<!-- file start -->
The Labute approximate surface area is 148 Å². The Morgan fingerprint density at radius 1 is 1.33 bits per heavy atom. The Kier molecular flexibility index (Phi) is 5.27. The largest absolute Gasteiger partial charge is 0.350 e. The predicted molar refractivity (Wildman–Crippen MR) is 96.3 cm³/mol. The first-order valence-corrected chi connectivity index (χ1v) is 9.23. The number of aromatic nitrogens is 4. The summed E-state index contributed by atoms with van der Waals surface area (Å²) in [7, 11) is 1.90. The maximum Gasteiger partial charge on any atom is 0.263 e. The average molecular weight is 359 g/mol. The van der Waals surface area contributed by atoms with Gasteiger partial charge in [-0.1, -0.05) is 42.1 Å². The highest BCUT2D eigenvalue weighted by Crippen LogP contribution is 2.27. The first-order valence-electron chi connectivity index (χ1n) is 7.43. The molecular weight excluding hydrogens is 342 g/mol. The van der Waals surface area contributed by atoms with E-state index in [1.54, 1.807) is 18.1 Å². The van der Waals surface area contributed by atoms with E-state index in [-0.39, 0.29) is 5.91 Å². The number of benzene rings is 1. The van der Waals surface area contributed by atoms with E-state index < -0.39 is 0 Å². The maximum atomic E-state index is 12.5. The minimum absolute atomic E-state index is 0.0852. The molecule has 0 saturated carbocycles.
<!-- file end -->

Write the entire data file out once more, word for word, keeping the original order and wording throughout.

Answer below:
The Labute approximate surface area is 148 Å². The Morgan fingerprint density at radius 1 is 1.33 bits per heavy atom. The Kier molecular flexibility index (Phi) is 5.27. The largest absolute Gasteiger partial charge is 0.350 e. The predicted molar refractivity (Wildman–Crippen MR) is 96.3 cm³/mol. The first-order valence-corrected chi connectivity index (χ1v) is 9.23. The number of aromatic nitrogens is 4. The summed E-state index contributed by atoms with van der Waals surface area (Å²) in [7, 11) is 1.90. The maximum Gasteiger partial charge on any atom is 0.263 e. The average molecular weight is 359 g/mol. The van der Waals surface area contributed by atoms with Gasteiger partial charge in [-0.1, -0.05) is 42.1 Å². The highest BCUT2D eigenvalue weighted by Crippen LogP contribution is 2.27. The first-order valence-electron chi connectivity index (χ1n) is 7.43. The molecular weight excluding hydrogens is 342 g/mol. The van der Waals surface area contributed by atoms with E-state index in [1.54, 1.807) is 18.1 Å². The van der Waals surface area contributed by atoms with E-state index in [-0.39, 0.29) is 5.91 Å². The number of benzene rings is 1. The van der Waals surface area contributed by atoms with E-state index < -0.39 is 0 Å². The maximum atomic E-state index is 12.5. The minimum absolute atomic E-state index is 0.0852. The molecule has 0 saturated carbocycles.